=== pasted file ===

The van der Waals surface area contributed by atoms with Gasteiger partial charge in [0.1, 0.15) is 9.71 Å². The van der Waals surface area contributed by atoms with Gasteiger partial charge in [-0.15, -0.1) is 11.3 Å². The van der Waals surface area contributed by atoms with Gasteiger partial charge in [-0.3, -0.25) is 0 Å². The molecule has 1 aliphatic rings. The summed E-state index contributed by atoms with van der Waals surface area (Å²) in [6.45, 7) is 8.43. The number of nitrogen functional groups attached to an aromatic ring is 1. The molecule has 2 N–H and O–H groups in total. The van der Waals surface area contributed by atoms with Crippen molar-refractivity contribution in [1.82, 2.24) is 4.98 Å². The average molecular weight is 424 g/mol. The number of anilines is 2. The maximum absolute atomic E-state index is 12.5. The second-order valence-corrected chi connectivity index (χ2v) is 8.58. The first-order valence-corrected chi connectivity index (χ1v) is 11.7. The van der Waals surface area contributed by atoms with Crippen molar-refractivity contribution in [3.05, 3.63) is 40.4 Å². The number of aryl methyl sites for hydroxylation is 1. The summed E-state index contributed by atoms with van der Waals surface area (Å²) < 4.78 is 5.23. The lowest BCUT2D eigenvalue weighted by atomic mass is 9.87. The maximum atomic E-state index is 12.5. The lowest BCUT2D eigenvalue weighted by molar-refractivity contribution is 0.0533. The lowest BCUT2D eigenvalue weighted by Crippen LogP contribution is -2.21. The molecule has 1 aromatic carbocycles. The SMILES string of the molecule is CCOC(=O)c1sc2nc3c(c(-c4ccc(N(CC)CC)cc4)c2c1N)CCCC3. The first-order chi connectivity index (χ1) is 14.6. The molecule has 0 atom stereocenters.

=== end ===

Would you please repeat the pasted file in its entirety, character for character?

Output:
The van der Waals surface area contributed by atoms with Gasteiger partial charge in [0.1, 0.15) is 9.71 Å². The van der Waals surface area contributed by atoms with Gasteiger partial charge in [-0.15, -0.1) is 11.3 Å². The van der Waals surface area contributed by atoms with Gasteiger partial charge in [-0.3, -0.25) is 0 Å². The molecule has 1 aliphatic rings. The summed E-state index contributed by atoms with van der Waals surface area (Å²) in [6.45, 7) is 8.43. The number of nitrogen functional groups attached to an aromatic ring is 1. The molecule has 2 N–H and O–H groups in total. The van der Waals surface area contributed by atoms with Crippen molar-refractivity contribution in [1.82, 2.24) is 4.98 Å². The average molecular weight is 424 g/mol. The number of anilines is 2. The maximum absolute atomic E-state index is 12.5. The second-order valence-corrected chi connectivity index (χ2v) is 8.58. The first-order valence-corrected chi connectivity index (χ1v) is 11.7. The van der Waals surface area contributed by atoms with Crippen molar-refractivity contribution in [3.05, 3.63) is 40.4 Å². The number of aryl methyl sites for hydroxylation is 1. The summed E-state index contributed by atoms with van der Waals surface area (Å²) < 4.78 is 5.23. The lowest BCUT2D eigenvalue weighted by atomic mass is 9.87. The maximum atomic E-state index is 12.5. The lowest BCUT2D eigenvalue weighted by molar-refractivity contribution is 0.0533. The lowest BCUT2D eigenvalue weighted by Crippen LogP contribution is -2.21. The molecule has 1 aromatic carbocycles. The SMILES string of the molecule is CCOC(=O)c1sc2nc3c(c(-c4ccc(N(CC)CC)cc4)c2c1N)CCCC3. The first-order chi connectivity index (χ1) is 14.6. The molecule has 0 atom stereocenters.